Feb. 8—A leading source of mortgage financing has agreed to pay $53 million to settle a lawsuit claiming the institution treated foreclosed homes in communities of color less favorably than in predominantly white neighborhoods, in the Dayton region and dozens of other metro areas.
The Miami Valley Fair Housing Center, the National Fair Housing Alliance and 19 other fair housing organizations sued Fannie Mae accusing the federally backed financing organization of allowing foreclosed homes in minority communities to fall into disrepair while maintaining and marketing similar properties in mostly white areas.
More than $35 million of the settlement money will be put toward addressing community needs, such as home ownership assistance, neighborhood stabilization, access to credit and residential development in minority communities.
“We will make strategic reinvestments into the communities of color that are hardest hit, with the goal that those investments begin stabilizing neighborhoods,” said Jim McCarthy, president and CEO of the Miami Valley Fair Housing Center, located in Dayton.
Miami Valley Fair Housing Center will receive $755,000 that it plans to reinvest in communities of color that were disproportionately impacted by the predatory mortgage lending and foreclosure crisis, McCarthy said.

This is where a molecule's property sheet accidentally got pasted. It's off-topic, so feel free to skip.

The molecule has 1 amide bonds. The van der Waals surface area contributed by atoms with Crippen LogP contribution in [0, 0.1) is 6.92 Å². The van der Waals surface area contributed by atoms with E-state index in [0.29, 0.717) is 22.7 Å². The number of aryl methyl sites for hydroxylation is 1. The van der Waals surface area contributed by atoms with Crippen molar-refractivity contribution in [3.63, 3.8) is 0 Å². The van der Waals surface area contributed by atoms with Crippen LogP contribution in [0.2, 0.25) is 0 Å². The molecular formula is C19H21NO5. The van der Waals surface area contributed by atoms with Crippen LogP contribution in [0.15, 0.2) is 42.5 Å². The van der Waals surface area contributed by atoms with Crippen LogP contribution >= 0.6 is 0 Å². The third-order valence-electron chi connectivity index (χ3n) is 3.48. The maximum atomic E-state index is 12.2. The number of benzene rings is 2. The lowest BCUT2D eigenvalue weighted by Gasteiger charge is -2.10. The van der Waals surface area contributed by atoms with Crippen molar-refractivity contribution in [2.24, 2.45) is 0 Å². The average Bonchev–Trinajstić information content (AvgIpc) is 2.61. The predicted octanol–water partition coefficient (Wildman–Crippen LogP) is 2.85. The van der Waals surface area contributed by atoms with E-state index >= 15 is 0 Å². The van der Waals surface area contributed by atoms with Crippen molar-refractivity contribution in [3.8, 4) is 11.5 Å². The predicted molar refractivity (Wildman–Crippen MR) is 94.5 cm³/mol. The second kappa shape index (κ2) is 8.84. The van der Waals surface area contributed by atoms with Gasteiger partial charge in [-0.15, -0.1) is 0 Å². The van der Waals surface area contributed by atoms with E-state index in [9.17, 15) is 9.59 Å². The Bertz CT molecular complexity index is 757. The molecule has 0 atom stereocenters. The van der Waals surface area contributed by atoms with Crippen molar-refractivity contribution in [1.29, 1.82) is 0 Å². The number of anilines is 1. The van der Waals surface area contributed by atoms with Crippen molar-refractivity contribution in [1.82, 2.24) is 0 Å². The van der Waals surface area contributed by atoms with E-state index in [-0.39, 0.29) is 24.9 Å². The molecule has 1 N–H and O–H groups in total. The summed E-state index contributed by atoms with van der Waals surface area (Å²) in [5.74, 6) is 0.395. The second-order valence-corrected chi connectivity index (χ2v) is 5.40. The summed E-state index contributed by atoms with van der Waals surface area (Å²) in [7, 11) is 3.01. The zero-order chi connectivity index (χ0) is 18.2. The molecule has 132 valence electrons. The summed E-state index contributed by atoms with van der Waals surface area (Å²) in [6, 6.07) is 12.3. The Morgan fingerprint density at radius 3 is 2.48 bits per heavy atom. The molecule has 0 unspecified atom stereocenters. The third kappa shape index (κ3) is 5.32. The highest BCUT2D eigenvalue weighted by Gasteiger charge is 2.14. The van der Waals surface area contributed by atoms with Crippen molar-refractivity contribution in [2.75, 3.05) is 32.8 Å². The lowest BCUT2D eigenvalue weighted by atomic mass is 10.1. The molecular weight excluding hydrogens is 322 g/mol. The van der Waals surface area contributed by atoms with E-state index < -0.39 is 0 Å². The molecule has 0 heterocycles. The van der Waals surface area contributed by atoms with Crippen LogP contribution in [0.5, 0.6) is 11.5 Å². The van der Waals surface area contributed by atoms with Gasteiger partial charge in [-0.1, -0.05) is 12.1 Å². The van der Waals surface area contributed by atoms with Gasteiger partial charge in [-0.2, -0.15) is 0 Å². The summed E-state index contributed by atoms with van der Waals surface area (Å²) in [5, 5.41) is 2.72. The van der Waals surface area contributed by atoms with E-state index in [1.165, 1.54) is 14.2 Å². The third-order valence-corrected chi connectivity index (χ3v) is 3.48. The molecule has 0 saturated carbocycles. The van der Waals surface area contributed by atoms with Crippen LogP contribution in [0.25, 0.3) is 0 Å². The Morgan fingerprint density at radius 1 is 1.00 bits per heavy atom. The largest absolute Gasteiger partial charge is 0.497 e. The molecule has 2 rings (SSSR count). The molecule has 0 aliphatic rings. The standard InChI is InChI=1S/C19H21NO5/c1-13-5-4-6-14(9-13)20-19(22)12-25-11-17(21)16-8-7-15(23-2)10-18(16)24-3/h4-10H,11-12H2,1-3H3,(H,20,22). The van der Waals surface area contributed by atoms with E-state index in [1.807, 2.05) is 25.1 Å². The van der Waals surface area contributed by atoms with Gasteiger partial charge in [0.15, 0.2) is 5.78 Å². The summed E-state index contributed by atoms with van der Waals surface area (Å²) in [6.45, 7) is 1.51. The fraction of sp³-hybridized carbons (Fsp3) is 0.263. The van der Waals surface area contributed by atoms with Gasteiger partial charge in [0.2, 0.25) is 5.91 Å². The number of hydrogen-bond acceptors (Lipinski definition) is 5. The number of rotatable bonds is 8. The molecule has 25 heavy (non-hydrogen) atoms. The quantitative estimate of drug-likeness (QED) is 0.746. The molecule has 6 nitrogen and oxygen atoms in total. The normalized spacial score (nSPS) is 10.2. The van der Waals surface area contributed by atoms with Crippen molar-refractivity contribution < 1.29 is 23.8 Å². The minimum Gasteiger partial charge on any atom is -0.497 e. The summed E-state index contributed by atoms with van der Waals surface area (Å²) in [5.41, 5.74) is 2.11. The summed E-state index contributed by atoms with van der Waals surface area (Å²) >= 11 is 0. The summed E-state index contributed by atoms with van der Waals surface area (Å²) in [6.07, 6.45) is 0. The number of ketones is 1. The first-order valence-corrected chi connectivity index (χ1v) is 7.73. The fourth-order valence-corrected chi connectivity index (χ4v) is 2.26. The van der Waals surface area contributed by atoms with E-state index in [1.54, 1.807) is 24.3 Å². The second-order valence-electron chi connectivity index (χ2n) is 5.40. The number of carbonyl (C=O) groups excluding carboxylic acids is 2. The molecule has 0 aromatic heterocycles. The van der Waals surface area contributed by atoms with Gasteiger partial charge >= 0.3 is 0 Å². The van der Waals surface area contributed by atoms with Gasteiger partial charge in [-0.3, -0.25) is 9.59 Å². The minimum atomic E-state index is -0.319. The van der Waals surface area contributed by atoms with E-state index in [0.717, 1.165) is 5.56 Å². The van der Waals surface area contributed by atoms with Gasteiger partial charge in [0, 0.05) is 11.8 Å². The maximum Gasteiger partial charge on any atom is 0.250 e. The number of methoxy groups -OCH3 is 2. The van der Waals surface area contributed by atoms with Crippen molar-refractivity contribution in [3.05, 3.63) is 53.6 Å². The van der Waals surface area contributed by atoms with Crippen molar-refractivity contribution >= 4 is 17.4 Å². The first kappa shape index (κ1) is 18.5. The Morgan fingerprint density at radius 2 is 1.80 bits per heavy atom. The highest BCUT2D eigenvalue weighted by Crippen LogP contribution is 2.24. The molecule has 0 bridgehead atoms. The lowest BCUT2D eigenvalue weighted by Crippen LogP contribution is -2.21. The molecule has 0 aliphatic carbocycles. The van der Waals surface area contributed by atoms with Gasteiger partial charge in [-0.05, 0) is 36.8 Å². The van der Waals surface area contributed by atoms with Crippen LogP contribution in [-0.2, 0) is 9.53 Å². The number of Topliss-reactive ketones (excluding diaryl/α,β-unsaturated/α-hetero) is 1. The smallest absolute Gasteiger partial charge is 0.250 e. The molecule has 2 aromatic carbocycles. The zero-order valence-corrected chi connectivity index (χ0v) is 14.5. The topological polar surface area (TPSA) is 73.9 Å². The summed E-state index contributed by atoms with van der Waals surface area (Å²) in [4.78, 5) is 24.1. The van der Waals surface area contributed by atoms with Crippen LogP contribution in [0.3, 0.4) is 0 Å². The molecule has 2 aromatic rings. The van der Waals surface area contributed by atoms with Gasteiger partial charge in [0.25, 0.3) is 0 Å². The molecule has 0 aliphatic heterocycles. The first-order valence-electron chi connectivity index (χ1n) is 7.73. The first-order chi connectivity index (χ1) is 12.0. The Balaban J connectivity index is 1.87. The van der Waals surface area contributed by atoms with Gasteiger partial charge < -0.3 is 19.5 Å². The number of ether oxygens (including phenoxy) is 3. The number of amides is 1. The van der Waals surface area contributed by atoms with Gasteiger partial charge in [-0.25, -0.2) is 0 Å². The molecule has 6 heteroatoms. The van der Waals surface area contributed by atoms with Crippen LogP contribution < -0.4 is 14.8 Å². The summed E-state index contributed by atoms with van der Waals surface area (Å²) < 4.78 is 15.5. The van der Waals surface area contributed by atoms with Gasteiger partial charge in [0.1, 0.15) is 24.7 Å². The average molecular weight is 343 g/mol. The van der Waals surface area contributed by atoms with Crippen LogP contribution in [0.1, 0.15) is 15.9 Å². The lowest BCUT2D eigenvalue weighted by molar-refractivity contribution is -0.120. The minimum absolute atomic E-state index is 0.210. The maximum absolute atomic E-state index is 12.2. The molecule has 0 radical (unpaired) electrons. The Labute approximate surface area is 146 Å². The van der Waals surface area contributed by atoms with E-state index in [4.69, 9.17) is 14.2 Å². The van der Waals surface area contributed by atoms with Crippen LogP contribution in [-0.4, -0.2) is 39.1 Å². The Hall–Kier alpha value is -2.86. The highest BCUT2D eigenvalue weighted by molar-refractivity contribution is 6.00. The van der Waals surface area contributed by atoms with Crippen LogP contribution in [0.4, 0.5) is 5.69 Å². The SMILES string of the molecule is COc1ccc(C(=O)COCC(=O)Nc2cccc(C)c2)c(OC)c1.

The fair housing center also was reimbursed for litigation expenses and staff costs related to the investigation.
Fair housing groups examined 2,300 Fannie Mae properties in 38 metro areas and they say they found its foreclosed homes in mostly white areas had far less exterior maintenance issues than in minority neighborhoods.
Nearly 47% of foreclosed Fannie Mae properties in mostly white neighborhoods in the Dayton region had fewer than five maintenance problems, while none of its homes in communities of color fell into that category, according to the complaint.
About 58% of foreclosed Fannie Mae homes in communities of color in the metro area had 10 or more maintenance issues, compared to less than 17% of its homes in mostly white areas.
Foreclosed Fannie Mae homes in local minority communities were much more likely to have unsecured or broken doors, trash visible on the property and broken or boarded up windows.
About 90 of the 2,300 Fannie Mae properties that were studied were in the Dayton region.
This case was groundbreaking because it is the first time a federal court ruled that the nation’s fair housing laws cover the maintenance and marketing of foreclosed properties, also called Real Estate Owned (REO) properties, according to the Miami Valley Fair Housing Center.
“Fourteen years after the housing crash of 2008, and the predatory mortgage lending that preceded it, the Miami Valley Fair Housing Center continues to challenge issues that negatively impacted our neighborhoods,” said Ron Jackson, chair of the Board of Directors of the Miami Valley Fair Housing Center.